Johns Hopkins Gazette: September 6, 1994

By Christine A. Rowett

They were legends in their times. And  next month, they  will
become forever part of Hopkins history.
    A group of former standout athletes, coaches and an 
influential administrator have been elected charter members
of the Johns Hopkins University Athletic Hall of Fame. The
group will be formally inducted during ceremonies held next
    Craig Brooks, assistant director of development for
athletics, was chairman of the 11-member nominating
committee, which includes athletic department personnel and
eight alumni who represent seven decades of Hopkins
    Hall of Fame nomination forms were sent to all athletic
alumni, who were asked to recall the legendary names in
Hopkins sports. About 120 nominations were submitted, and
that list was cut down to about 25, Brooks said.
    In June the committee reduced the list to 13 charter
members. Twelve athletes will be added next year, another 12
in 1996, and six each year after that, Brooks said.
    One of the few rules in the nominating process is that
the athlete must have graduated at least 10 years ago. All of
this year's nominees are male, but female athletes are
    "We've had a few outstanding female athletes, but none
who should have been charter members," Brooks said. "Teams
now are better than they've ever been. They'll be in there."
    Among the noted honorees is Bob Scott, who will step
down as director of athletics after 22 years next year.
Initially, he was rather reluctant to be included in the
    "I'm not in for any great athletic prowess," Scott said.
"I did play sports and did OK, but I believe my selection was
based on longevity."
    Scott, who was a member of the Blue Jays' national
championship lacrosse team as a sophomore in 1950 and was
team captain as a senior, was head coach for 20 years before
he became athletic director.
    "He was embarrassed," Brooks said of Scott. "So we made
him leave the room when we nominated him. It was a unanimous
decision. If we didn't have him in, we shouldn't even have
    Joe Cowan, who graduated in 1969, has been called one of
the finest football and lacrosse players ever at Hopkins. He
holds six school records as a running back and was drafted by
the Baltimore Colts. He is also a 1986 inductee of the
national Lacrosse Hall of Fame--located on the Homewood
campus--and served as assistant lacrosse coach for about 10
    Cowan, who joked that he was nominated "for being a good
guy," is humbled by his inclusion in the new Hopkins Hall of
    "It's pretty remarkable that I'd be considered in a
charter group," he said.
    The Maryland native played for the Colts for about three
months before he was offered a spot on their minor league
farm team. He turned it down.
    "I just didn't know if pro football was for me," he
    He went to work at Cowan Systems Inc., the interstate
trucking company his father founded in 1924, and says his
Baltimore celebrity status opened doors for him in the
business community and beyond.
    "It created a lot of situations where people wanted to
know me," he said. "Hopkins lacrosse has meant so much."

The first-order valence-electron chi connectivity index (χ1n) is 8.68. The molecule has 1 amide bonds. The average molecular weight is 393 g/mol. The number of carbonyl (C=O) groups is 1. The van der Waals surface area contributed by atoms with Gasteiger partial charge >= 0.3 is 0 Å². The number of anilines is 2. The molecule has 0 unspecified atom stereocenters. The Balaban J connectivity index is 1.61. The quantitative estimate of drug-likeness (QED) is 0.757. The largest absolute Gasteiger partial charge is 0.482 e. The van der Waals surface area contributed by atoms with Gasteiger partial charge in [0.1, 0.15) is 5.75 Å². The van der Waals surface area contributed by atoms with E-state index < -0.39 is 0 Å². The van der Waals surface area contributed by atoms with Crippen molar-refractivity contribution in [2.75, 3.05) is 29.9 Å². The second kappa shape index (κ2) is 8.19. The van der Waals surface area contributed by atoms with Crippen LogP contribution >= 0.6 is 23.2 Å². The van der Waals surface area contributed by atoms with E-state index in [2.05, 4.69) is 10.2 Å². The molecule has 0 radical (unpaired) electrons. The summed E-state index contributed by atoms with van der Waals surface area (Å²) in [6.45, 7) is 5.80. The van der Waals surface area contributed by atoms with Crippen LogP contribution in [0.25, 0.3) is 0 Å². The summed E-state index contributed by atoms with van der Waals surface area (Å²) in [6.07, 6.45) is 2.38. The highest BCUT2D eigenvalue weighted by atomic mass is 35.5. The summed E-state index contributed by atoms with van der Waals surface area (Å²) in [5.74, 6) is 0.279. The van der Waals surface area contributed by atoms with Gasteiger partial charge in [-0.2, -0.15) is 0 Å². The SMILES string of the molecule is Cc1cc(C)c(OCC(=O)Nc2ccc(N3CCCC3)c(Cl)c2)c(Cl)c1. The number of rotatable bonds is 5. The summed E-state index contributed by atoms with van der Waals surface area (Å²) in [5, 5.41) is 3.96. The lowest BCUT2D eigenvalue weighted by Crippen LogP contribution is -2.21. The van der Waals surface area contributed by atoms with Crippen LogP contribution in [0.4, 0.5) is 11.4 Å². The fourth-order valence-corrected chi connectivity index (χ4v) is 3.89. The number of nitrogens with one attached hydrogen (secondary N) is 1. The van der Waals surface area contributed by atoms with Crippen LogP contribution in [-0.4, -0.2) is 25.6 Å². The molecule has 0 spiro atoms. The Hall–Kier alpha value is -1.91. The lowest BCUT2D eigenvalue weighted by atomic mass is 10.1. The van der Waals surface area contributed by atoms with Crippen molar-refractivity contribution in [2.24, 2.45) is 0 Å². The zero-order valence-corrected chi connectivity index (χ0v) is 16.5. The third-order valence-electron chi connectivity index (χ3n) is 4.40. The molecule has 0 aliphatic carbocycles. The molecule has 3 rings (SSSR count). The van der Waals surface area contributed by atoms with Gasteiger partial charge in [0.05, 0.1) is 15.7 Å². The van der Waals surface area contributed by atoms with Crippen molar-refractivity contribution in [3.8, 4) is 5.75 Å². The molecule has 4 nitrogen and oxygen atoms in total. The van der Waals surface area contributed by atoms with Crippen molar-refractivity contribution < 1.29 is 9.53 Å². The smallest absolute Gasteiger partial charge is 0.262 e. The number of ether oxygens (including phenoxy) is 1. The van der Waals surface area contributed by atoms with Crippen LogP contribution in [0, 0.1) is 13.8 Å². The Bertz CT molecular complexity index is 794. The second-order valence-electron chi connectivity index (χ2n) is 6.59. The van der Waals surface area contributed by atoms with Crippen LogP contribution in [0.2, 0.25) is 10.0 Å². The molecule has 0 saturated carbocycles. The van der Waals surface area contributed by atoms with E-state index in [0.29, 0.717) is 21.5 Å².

Cowan now limits his participation to watching an
occasional game and taking part in an annual Vail, Colo.,
masters tournament, "which is a nice way of saying the old
men get out and play," he said.
    Dallas attorney Bill Milne is remembered as possibly
Hopkins' greatest swimmer. He was the first high school
All-American to attend Hopkins. As a freshman in 1971, he won
NCAA championships in three events. He still holds the school
record for the 100-yard butterfly, which he set in 1973. 
    "It is nice that, even 20 years after the fact, people
think I made a contribution to my sport," Milne said. "It is
quite an honor."
    Not many swimmers pursued their sport after college 20
years ago, Milne said, so he turned his attention toward his
career and law school at Harvard.
    "I still swim laps though," he said.
    The remaining future Hopkins Hall of Famers are Henry
Ciccarone, head lacrosse coach from 1975 to 1983; Louis
Clark, an Olympic track athlete; Bill Jews, who holds five
school basketball records; C. Gardner Mallonee, an
All-American football and lacrosse athlete and coach; G.
Wilson Shaffer, who is credited for his influential role in
shaping the history of athletics at Hopkins; and Fred Smith,
an All-American on four national lacrosse championship teams,
a wrestling champion and a longtime assistant lacrosse coach. 
    Also being inducted are Bill Stromberg, one of the
leading receivers in college football history and a baseball
player; Harry Tighe, the only four-time wrestling conference
champion in Hopkins history; and the Turnbull brothers, Doug
Turnbull Jr., the first college lacrosse player to receive
first-team All-America honors four consecutive times, and
Jack Turnbull, a key player on the 1932 undefeated national
championship lacrosse team.
    They will be officially inducted at a special dinner
Saturday, Oct. 29, and honored that day at halftime of the
Blue Jays' home game against Dickinson starting at 1:30 p.m.
    Funding for the Hall of Fame was raised from the
athletic department's annual golf tournament. Inductees will
receive a Hall of Fame watch and lifetime passes to any
Hopkins athletic event. 
    For more information on the induction dinner or events
being held Hall of Fame weekend, call 516-0412. 

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